I just lost at chess to Bobby Fischer, three times in a row. Then for a change of pace, I lost to Magnus Carlsen, world champion since 2013. Then I lost to the lowest-ranked player I could choose, 15-year-old Abhishek K. Over 29,000 people can play chess better than Abhishek. I cannot.
Losing these five games took about twelve minutes. I played them on Chess DB, a site for studying and playing chess. On the site, you can play simulations of thousands of ranked players from around the world. You can also study your past games, and games others have played on the site and in real-world matches, move by move.
Chess DB can describe your “quality of play” and identify familiar patterns, like common openings or checkmates. It can even help you prepare for games against certain players, by analyzing your past games and theirs. I’m not sure how well this works. My playing style is so maverick, so game-changing, that it remains unclassified. My quality of play is “N/A.”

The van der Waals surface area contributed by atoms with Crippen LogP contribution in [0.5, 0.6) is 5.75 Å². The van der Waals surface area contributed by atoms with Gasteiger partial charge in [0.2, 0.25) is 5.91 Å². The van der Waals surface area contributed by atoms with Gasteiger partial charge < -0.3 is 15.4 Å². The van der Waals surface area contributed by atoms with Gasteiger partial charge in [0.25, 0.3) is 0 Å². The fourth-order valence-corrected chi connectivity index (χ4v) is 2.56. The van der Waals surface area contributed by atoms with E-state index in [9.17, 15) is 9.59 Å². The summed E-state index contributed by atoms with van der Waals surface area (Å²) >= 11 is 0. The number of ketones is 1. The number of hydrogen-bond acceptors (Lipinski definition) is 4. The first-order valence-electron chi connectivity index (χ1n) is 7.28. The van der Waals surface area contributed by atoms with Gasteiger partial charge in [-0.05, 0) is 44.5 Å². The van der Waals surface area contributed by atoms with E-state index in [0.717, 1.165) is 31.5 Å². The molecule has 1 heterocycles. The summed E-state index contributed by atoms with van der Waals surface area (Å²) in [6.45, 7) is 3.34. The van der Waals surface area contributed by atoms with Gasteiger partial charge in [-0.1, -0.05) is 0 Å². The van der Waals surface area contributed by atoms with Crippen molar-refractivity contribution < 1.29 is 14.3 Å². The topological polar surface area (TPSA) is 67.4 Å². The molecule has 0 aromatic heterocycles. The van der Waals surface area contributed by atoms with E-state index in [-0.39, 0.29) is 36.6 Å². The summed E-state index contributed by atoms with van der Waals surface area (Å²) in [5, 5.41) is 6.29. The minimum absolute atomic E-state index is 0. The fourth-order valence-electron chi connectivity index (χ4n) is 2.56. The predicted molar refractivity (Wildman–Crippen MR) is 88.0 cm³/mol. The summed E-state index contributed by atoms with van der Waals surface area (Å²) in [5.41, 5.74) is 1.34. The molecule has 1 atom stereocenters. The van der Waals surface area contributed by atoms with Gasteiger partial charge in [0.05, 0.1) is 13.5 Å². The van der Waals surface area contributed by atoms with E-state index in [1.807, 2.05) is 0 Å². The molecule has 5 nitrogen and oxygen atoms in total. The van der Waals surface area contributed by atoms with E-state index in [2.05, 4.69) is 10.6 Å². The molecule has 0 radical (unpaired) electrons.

The site has an unpolished, old-school interface, but it’s easy enough to dig into its many nerdy statistical tools from the front page, such as uploading and downloading game logs, analyzing any given game position and the win chances for each player, several ratings calculators, and comparisons of the popularity of different game openings over 20 years of play.
And if you want to play more against Magnus Carlsen, you can try his app Play Magnus on iOS and Android. “Anyone can win against five-year-old Magnus,” says the app. And I did! I whipped that five-year-old’s ass! And then I lost to seven-year-old Magnus.